Cambridge Could Become the Next City to Ban Plastic Bags

The City Council is expected to vote on a proposal next week.

It was seven years ago that City Councilors first started discussions about a plastic bag ban in Cambridge. Next week, Councilor Dennis Carlone will finally call for action.

In a letter dated December 11, filed with the City Clerk, Carlone outlined the need for an ordinance that would reduce the use of plastic bags citywide, and told other council members that he plans to put the proposition on the table for a vote.

“Plastic checkout bags should be outlawed,” Carlone said in the letter, which was sent to Boston. “The time has come for the city of Cambridge to be a leader in the effort to change the ‘single-use, throwaway culture’ that contributes to the problem of global climate change.”

City officials began mulling a ban in 2007, before later coming up with “no less than eight” policy orders and recommendations to advance the measure, Carlone said. But after years of conducting studies and holding public hearings with no results, Carlone said passing a law is long overdue. The proposal has been sitting idle on the council’s docket of topics to discuss and take action on since February.

Citing the negative impacts they have on the environment—littering the ground, getting trapped in tree branches, and being consumed by small animals—Carlone said the ban, known as the “Plastic Bag Reduction Ordinance,” would force establishments in Cambridge to rid their stores of plastic bags, and replace them with either recyclable paper bags, or reusable ones.

If council members vote in favor of the ordinance, it would go into effect 180 days after passage, making Cambridge the largest city on the East Coast to ban plastic checkout bags in their community.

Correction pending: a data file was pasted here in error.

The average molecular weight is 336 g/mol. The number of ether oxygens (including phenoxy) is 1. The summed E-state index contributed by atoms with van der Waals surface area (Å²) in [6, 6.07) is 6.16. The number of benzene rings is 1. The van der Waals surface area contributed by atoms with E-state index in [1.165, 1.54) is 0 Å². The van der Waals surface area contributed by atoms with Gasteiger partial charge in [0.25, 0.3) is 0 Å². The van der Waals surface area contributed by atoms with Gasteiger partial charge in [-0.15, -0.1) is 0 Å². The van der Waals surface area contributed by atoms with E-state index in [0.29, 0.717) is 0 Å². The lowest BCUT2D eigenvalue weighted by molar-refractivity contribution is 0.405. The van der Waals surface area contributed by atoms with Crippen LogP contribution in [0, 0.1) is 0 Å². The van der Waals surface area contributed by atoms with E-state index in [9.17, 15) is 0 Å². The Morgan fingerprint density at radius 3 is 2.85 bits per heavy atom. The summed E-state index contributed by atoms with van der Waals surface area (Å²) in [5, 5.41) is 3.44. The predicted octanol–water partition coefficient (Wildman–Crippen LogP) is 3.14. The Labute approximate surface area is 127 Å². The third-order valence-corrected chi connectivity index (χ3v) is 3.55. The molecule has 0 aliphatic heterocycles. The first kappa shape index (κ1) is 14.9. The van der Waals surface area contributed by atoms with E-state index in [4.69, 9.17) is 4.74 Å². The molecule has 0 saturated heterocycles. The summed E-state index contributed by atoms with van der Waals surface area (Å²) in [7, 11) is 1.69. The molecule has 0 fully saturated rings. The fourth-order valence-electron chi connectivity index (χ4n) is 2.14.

Any store caught violating the law would be subject to an initial $300 fine, followed by subsequent penalties, according to the details of the proposal. Businesses would be given ample time to get rid of any plastic bags they have in stock, before facing fines. The ordinance would be enforced by officials from several city agencies, including the commissioner of the Department of Public Works, the executive director of the License Commission, the executive director of the Inspectional Services Department, and the commissioner of the Health Commission.

Cambridge’s ban would follow in the footsteps of a law passed in Brookline in 2012, which bars certain larger businesses from using single-use polyethylene plastic bags in their stores. A spokesperson from Carlone’s office said officials worked closely with Clint Richmond, a Brookline Town Meeting member who was instrumental in advancing that ordinance, on Cambridge’s version of the bill.

A popular topic amongst elected officials looking to clean up their streets, Somerville also called for a ban of their own this year.  Rolling out a statewide restriction on the use of plastic bags was also floated at the State House in 2013, but the measure was stalled.

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